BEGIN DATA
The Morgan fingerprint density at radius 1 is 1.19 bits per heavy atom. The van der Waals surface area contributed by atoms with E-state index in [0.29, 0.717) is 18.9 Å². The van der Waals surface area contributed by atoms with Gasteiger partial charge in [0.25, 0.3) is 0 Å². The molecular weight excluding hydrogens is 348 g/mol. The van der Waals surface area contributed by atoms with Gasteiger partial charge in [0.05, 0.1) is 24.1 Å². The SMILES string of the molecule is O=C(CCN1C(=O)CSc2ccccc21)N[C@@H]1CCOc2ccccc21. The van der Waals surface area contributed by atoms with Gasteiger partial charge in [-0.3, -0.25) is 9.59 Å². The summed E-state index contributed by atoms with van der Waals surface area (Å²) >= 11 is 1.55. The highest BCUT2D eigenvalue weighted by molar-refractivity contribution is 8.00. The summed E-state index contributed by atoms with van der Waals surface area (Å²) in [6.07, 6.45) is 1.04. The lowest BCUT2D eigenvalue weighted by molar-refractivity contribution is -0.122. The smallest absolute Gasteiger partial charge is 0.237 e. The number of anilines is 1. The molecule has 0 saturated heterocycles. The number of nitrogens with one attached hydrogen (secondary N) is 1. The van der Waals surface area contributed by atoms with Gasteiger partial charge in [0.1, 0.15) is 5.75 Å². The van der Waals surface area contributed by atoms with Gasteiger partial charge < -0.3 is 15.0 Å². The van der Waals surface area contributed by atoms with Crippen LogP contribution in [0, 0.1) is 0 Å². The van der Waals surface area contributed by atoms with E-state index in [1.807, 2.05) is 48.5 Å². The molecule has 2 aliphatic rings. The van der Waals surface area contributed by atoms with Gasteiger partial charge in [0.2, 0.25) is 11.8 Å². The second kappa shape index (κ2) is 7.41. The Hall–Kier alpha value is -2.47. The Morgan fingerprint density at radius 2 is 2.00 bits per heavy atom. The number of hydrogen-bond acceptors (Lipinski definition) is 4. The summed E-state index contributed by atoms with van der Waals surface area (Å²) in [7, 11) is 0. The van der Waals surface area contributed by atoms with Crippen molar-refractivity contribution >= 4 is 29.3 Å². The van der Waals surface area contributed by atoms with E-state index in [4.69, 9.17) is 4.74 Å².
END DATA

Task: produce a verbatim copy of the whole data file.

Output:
The Morgan fingerprint density at radius 1 is 1.19 bits per heavy atom. The van der Waals surface area contributed by atoms with E-state index in [0.29, 0.717) is 18.9 Å². The van der Waals surface area contributed by atoms with Gasteiger partial charge in [0.25, 0.3) is 0 Å². The molecular weight excluding hydrogens is 348 g/mol. The van der Waals surface area contributed by atoms with Gasteiger partial charge in [0.05, 0.1) is 24.1 Å². The SMILES string of the molecule is O=C(CCN1C(=O)CSc2ccccc21)N[C@@H]1CCOc2ccccc21. The van der Waals surface area contributed by atoms with Gasteiger partial charge in [-0.3, -0.25) is 9.59 Å². The summed E-state index contributed by atoms with van der Waals surface area (Å²) >= 11 is 1.55. The highest BCUT2D eigenvalue weighted by molar-refractivity contribution is 8.00. The summed E-state index contributed by atoms with van der Waals surface area (Å²) in [6.07, 6.45) is 1.04. The lowest BCUT2D eigenvalue weighted by molar-refractivity contribution is -0.122. The smallest absolute Gasteiger partial charge is 0.237 e. The number of anilines is 1. The molecule has 0 saturated heterocycles. The number of nitrogens with one attached hydrogen (secondary N) is 1. The van der Waals surface area contributed by atoms with Gasteiger partial charge in [0.1, 0.15) is 5.75 Å². The van der Waals surface area contributed by atoms with Gasteiger partial charge < -0.3 is 15.0 Å². The van der Waals surface area contributed by atoms with Crippen LogP contribution in [0, 0.1) is 0 Å². The van der Waals surface area contributed by atoms with E-state index in [1.807, 2.05) is 48.5 Å². The molecule has 2 aliphatic rings. The van der Waals surface area contributed by atoms with Gasteiger partial charge in [0.2, 0.25) is 11.8 Å². The second kappa shape index (κ2) is 7.41. The Hall–Kier alpha value is -2.47. The Morgan fingerprint density at radius 2 is 2.00 bits per heavy atom. The number of hydrogen-bond acceptors (Lipinski definition) is 4. The summed E-state index contributed by atoms with van der Waals surface area (Å²) in [7, 11) is 0. The van der Waals surface area contributed by atoms with Crippen molar-refractivity contribution >= 4 is 29.3 Å². The van der Waals surface area contributed by atoms with E-state index in [4.69, 9.17) is 4.74 Å².